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Violence As Redemption In "Straw Dogs"

By Garth Franklin Tuesday September 6th 2011 12:40AM
Violence As Redemption In "Straw Dogs"

With the upcoming movie release "Straw Dogs", which hits theaters September 16th, one recurring question I've been asked is what in the world does the title mean.

Straw dogs are ceremonial objects used in ancient China and a part of the teachings of the Tao Te Ching. They represent forms without substance, creations made for the purpose of being destroyed.

D.C. Lau's translation of the text explains straw dogs as "being treated with the greatest deference before they were used as an offering, only to be discarded and trampled upon as soon as they had served their purpose".

It's a trick utilised in business a lot - presenting people with a mediocre idea first to make another and better idea sound more appealing, the first idea a rather hollow thing designed to be thrown away.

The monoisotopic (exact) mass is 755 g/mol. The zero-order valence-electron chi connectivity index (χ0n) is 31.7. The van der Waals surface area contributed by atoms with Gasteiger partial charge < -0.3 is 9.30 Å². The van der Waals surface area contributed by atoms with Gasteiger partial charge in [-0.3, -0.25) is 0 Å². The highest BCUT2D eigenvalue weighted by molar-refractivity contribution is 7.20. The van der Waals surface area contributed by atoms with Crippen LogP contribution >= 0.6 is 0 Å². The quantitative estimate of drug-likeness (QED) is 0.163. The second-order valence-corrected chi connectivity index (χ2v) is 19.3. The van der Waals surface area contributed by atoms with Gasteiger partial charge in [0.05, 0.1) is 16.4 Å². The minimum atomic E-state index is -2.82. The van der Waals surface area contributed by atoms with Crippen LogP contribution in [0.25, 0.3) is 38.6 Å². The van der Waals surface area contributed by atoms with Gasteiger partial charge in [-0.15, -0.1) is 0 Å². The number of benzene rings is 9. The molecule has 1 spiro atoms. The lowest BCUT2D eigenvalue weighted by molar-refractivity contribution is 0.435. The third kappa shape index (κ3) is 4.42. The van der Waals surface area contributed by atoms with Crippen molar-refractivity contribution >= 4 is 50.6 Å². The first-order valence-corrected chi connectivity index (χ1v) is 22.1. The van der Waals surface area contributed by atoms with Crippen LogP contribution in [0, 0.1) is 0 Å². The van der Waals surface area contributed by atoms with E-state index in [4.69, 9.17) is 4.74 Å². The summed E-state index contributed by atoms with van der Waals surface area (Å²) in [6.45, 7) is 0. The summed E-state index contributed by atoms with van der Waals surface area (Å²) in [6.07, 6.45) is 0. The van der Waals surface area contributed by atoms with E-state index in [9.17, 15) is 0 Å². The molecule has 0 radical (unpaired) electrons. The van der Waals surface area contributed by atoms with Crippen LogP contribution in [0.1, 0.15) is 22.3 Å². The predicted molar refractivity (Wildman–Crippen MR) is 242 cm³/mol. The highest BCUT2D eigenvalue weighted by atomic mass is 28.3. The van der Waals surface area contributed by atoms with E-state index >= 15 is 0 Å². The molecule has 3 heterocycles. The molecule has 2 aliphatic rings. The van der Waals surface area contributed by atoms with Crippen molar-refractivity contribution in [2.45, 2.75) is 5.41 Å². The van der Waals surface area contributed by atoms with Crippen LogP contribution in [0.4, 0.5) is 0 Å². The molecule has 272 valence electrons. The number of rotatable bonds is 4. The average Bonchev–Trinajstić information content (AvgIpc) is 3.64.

In the context of the film though it likely represents how human civility is forgotten when faced with mortal danger, the breaking point at which the illusion of middle-class values and morals is discarded like such straw dogs when it comes down to a fight for survival against the barbarians at the gate.

Films like "Lady in a Cage", "The Last House on the Left", "Deliverance", "The Hills Have Eyes," "The Texas Chain Saw Massacre," "Eden Lake," and "Wrong Turn" to some degree explore these ideas. With 'Dogs', which hits theaters on September 16th, the exploration is of a moral relativisim that's not as clear cut.

The story follows Los Angeles screenwriter David Sumner (James Marsden), who moves with his wife (Kate Bosworth) to her hometown in the deep South. Once there, tensions build in their marriage and old conflicts re-emerge with the locals, leading to a violent confrontation.

The film posits the idea that extreme vigilante violence can be a source of character redemption. Neither Sumner or his wife are complete innocents in this story, both could be said to be subconsciously provoking the violence they both wish to avoid.

This begs the question of what films, shows or characters out there - of which you are a fan - explore such concepts. It could be a straightforward man vs. primal nature theme, to more complicated and flawed antiheroes who were almost predestined to become unstable sociopaths despite an initial facade of civility. Have your say in the comments below:

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